Ronald Jacquard claims that majority of the SHC officials supported Osama bin Laden. Even though it participated in legitimate charity, the SHC used its charity character for sending illegal merchandise, drugs and weapons in Bosnia and Herzegovina. In May 1997, a French military report wrote that "the Saudi High Commission, under cover of the humanitarian aid, is helping a development of permanent islamisation of Bosnia and Herzegovina influencing the country's youth. A successful end of this plan would give Islamic fundamentalism a perfect position in Europe and gave cover to members of the Bin Laden's organization".

A terrorist attack occurred in Mostar in 1997, executed by Handala and his two associates, also linked to the SHC. They managed to escape, but Handala was arrested after the September 11 attacks and detained in the Guantanamo Bay detention camp. At least two of the 9/11 hijackers, Khalid al-Mihdhar and Nawaf al-Hazmi, served in Bosnia.[9]

In late 2001, a raid was carried out by United States Special Forces on local SHC headquarters in Ilidža, a suburb of Sarajevo.[10] In the raid documents, including manuals on how to forge the United States Secretary of State office ID cards, as well as manuscripts and notes on meetings with Bin Laden were found. Other al-Qaeda fronts such as Vazir (successor of al-Haramain Foundation) and the Global Relief Fund were also shut down.[11]

A Bosnian raid on al-Haramain Foundation, an organisation reportedly tied to al-Gama'at Islamiya which worked closely with al-Qaeda, uncovered tapes calling for attacks on peacekeepers in Bosnia. The Bosnian police also raided the offices of Benevolence International Foundation (BIF), finding weapons, military manuals, a fake passport and photos of Bin Laden.[12][failed verification] The evidence uncovered by Bosnian authorities on BIF's office on March 19, 2002, led to the arrests of Munib Zahiragic, the head of its Bosnian chapter, and Enaam Arnaout.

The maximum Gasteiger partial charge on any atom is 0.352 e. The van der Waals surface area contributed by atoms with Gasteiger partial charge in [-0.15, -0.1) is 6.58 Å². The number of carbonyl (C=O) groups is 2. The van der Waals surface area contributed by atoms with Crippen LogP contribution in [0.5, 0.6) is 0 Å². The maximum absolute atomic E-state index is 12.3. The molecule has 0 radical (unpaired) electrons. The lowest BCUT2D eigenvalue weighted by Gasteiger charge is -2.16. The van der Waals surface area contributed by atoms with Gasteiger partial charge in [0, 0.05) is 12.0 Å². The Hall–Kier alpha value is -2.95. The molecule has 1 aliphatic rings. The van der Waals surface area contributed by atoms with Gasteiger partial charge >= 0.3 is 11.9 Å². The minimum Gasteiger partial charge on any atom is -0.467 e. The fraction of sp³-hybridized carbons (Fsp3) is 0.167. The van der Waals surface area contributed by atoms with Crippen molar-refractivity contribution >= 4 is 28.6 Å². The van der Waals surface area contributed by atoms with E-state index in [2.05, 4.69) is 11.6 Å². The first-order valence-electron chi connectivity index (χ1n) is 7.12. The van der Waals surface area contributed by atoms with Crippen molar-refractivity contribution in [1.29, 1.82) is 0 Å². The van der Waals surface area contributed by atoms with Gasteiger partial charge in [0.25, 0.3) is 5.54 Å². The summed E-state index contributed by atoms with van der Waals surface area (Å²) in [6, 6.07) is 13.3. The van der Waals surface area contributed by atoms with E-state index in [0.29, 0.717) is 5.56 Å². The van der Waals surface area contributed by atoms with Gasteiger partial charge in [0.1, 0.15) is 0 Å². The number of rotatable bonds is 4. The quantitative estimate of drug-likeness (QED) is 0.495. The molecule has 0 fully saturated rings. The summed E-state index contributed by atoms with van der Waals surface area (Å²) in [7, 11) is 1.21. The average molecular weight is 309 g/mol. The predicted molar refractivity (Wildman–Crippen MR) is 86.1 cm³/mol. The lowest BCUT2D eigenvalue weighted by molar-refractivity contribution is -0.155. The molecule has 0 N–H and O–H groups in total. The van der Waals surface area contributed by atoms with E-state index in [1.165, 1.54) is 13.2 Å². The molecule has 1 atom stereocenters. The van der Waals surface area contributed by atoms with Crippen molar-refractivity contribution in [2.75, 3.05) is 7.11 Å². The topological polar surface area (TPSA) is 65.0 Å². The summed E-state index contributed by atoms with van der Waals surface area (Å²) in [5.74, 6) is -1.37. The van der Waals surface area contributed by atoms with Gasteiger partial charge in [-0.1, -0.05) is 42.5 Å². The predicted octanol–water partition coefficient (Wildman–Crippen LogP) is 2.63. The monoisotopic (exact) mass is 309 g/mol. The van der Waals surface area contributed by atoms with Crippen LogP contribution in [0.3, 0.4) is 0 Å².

ReferencesEdit

  1. ^ Scott, Peter. "The US-Al Qaeda Alliance: Bosnia, Kosovo and Now Libya. Washington's On-Going Collusion with Terrorists" (PDF). Global Research. Retrieved 3 September 2021.
  2. ^ Pena, Charles (2005). "Al Qaeda: The Balkans Connection". Mediterranean Quarterly. 16 (4): 65–76.
  3. ^ de Roy van Zuijdewijn, Jeanine; Bakker, Edwin (2014). "Returning Western foreign fighters: The case of Afghanistan, Bosnia and Somalia" (PDF). International Centre for Counter Terrorism - The Hague.
  4. ^ Kurop, Marcia (November 2001). "Al Qaeda's Balkan Links" (PDF) (The Wall Street Journal Europe). Retrieved 3 September 2021.
  5. ^ Pena, Charles (2005). "Al Qaeda: The Balkans Connection". Mediterranean Quarterly. 16 (4): 65–76.
  6. ^ PBS Newshour with Jim Jim Lehrer, A New Constitution for Bosnia, 22 November 2005[dead link]
  7. ^ "The spy who came in from al-Qaeda". BBC. 3 March 2015. Retrieved 3 September 2021.
  8. ^ O'Neill, Brendan (2 August 2004). "The Bosnian connection". Retrieved 3 September 2021.
  9. ^ O'Neill, Brendan (2 August 2004). "The Bosnian connection". Retrieved 3 September 2021.
  10. ^ Niall Mulchinock. NATO and the Western Balkans: From Neutral Spectator to Proactive Peacemaker. Springer. p. 163.
  11. ^ Cofie D. Malbouisson. Focus on Islamic Issues. Nova Science Publishers. p. 77.
  12. ^ Lyubov Grigorova Mincheva; Ted Robert Gurr. Crime-Terror Alliances and the State: Ethnonationalist and Islamist Challenges to Regional Security. Routledge. pp. 84, 85.